CC BY-NC-ND 4.0 · ZWR - Das Deutsche Zahnärzteblatt 2020; 129(06): 277-283

Review on BioHAP

Hydroxyapatite as a biomimetic active substance for remineralisation of enamel and dentine

Hydroxyapatite (BioHAP) as an active substance in oral care products has been well studied. BioHAP is known to reduce pain-sensitive teeth – probably better than any other known active ingredient – improve the health of gums and inhibit plaque build up on the tooth. 

Since caries is a disease of the teeth where the balance between demineralization and remineralization of the teeth has shifted – demineralization, i.e.(partial) “dissolution” of the teeth by bacterial acids, predominates – toothpastes with remineralizing agents can maintain the healthy condition of the teeth.

This scientific review in German summarizes the studies and mechanisms of BioHAP action with regard to remineralization. It works out, for example, that a study conducted by the Charité Berlin shows that BioHAP remineralizes both dentin and enamel. Numerous other in vitro and in situ studies demonstrate that even deeper layers affected by caries, are remineralized. Scientists and dentists from the USA were also able to show that in cyclic models, i.e. those that even cause net demineralization, BioHAP protects the tooth.  Clinical studies support the effectiveness of BioHAP as an agent for the remineralization of our teeth.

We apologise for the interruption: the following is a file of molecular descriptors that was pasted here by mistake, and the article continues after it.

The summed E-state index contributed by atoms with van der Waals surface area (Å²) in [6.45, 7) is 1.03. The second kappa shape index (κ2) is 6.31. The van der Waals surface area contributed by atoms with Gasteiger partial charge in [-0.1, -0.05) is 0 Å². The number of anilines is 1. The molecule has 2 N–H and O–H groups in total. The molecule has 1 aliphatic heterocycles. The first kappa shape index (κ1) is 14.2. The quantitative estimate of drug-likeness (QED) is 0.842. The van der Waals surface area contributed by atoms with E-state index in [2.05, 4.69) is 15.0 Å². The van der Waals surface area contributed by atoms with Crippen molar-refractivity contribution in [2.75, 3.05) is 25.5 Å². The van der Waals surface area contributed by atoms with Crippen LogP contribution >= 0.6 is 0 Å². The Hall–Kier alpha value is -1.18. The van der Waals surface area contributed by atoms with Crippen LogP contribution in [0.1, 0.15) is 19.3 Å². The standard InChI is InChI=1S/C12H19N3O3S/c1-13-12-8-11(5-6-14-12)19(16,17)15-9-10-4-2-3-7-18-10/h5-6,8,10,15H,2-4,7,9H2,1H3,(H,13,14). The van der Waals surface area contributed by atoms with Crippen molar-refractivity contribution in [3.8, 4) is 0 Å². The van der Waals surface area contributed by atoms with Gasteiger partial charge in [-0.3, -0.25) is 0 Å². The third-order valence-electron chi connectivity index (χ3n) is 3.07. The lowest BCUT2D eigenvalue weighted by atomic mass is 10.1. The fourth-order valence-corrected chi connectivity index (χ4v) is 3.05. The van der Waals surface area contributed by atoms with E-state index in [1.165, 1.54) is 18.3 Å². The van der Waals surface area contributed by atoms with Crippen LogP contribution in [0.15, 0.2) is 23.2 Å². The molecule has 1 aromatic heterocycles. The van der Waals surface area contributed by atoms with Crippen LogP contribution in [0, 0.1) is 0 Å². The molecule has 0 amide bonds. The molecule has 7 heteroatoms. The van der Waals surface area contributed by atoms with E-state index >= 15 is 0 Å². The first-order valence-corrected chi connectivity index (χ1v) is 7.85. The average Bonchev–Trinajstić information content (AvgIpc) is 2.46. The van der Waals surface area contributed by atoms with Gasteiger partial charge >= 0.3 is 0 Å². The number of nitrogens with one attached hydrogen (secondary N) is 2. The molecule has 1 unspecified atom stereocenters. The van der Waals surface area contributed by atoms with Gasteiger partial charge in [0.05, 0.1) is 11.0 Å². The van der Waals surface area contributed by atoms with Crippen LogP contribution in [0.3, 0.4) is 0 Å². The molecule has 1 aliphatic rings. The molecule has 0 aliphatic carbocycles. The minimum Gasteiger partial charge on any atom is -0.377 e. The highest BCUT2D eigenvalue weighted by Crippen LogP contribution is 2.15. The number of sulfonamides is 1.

This publication, published in “ZWR – Das Deutsche Zahnärzteblatt”, is a scientific summary of numerous studies on BioHAP and helps to explain to patients how BioHAP works, in an understandable way. 

BioHAP particles interact with the tooth’s HAP.
Fig 1: BioHAP particles interact with the tooth’s HAP.
Magnification shows that BioHAP bonds with the tooth, rather than lying loosely on it.
Fig. 2: Magnification shows that BioHAP bonds with the tooth, rather than lying loosely on it.

The publication of the study can be found here.

Source: Enax, J., Fabritius, H.-O., Amaechi, B. T. & Meyer, F. Hydroxylapatit als biomimetischer Wirkstoff für die Remineralisation von Zahnschmelz und Dentin. ZWR - Das Deutsche Zahnärzteblatt 129, 277-283 (2020).